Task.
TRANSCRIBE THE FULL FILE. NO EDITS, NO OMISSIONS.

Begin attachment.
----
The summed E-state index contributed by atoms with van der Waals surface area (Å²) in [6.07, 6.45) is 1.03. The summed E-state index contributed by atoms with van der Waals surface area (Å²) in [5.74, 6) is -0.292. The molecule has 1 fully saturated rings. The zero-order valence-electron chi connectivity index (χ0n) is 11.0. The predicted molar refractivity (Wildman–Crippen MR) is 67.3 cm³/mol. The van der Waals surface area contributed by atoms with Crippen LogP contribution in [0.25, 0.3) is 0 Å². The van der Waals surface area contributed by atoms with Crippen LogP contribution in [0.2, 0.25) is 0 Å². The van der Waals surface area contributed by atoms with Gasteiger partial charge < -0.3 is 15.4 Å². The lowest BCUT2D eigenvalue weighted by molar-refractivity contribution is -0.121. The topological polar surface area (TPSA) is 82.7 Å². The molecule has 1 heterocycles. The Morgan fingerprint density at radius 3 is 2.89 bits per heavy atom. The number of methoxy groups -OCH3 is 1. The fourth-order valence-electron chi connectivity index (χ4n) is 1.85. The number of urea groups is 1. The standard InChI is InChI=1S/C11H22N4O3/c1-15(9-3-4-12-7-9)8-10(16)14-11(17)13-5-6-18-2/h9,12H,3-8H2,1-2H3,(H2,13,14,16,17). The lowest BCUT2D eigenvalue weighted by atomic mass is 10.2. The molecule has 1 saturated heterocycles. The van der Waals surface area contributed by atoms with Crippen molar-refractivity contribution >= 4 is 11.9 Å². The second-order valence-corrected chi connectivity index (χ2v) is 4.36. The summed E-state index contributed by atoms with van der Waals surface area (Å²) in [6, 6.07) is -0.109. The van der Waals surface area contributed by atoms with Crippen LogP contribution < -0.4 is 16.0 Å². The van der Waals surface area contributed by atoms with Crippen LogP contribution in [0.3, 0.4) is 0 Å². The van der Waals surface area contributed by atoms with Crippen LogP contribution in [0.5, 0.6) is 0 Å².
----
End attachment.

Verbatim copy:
The summed E-state index contributed by atoms with van der Waals surface area (Å²) in [6.07, 6.45) is 1.03. The summed E-state index contributed by atoms with van der Waals surface area (Å²) in [5.74, 6) is -0.292. The molecule has 1 fully saturated rings. The zero-order valence-electron chi connectivity index (χ0n) is 11.0. The predicted molar refractivity (Wildman–Crippen MR) is 67.3 cm³/mol. The van der Waals surface area contributed by atoms with Crippen LogP contribution in [0.25, 0.3) is 0 Å². The van der Waals surface area contributed by atoms with Crippen LogP contribution in [0.2, 0.25) is 0 Å². The van der Waals surface area contributed by atoms with Gasteiger partial charge < -0.3 is 15.4 Å². The lowest BCUT2D eigenvalue weighted by molar-refractivity contribution is -0.121. The topological polar surface area (TPSA) is 82.7 Å². The molecule has 1 heterocycles. The Morgan fingerprint density at radius 3 is 2.89 bits per heavy atom. The number of methoxy groups -OCH3 is 1. The fourth-order valence-electron chi connectivity index (χ4n) is 1.85. The number of urea groups is 1. The standard InChI is InChI=1S/C11H22N4O3/c1-15(9-3-4-12-7-9)8-10(16)14-11(17)13-5-6-18-2/h9,12H,3-8H2,1-2H3,(H2,13,14,16,17). The lowest BCUT2D eigenvalue weighted by atomic mass is 10.2. The molecule has 1 saturated heterocycles. The van der Waals surface area contributed by atoms with Crippen molar-refractivity contribution >= 4 is 11.9 Å². The second-order valence-corrected chi connectivity index (χ2v) is 4.36. The summed E-state index contributed by atoms with van der Waals surface area (Å²) in [6, 6.07) is -0.109. The van der Waals surface area contributed by atoms with Crippen LogP contribution < -0.4 is 16.0 Å². The van der Waals surface area contributed by atoms with Crippen LogP contribution in [0.3, 0.4) is 0 Å². The van der Waals surface area contributed by atoms with Crippen LogP contribution in [0.5, 0.6) is 0 Å².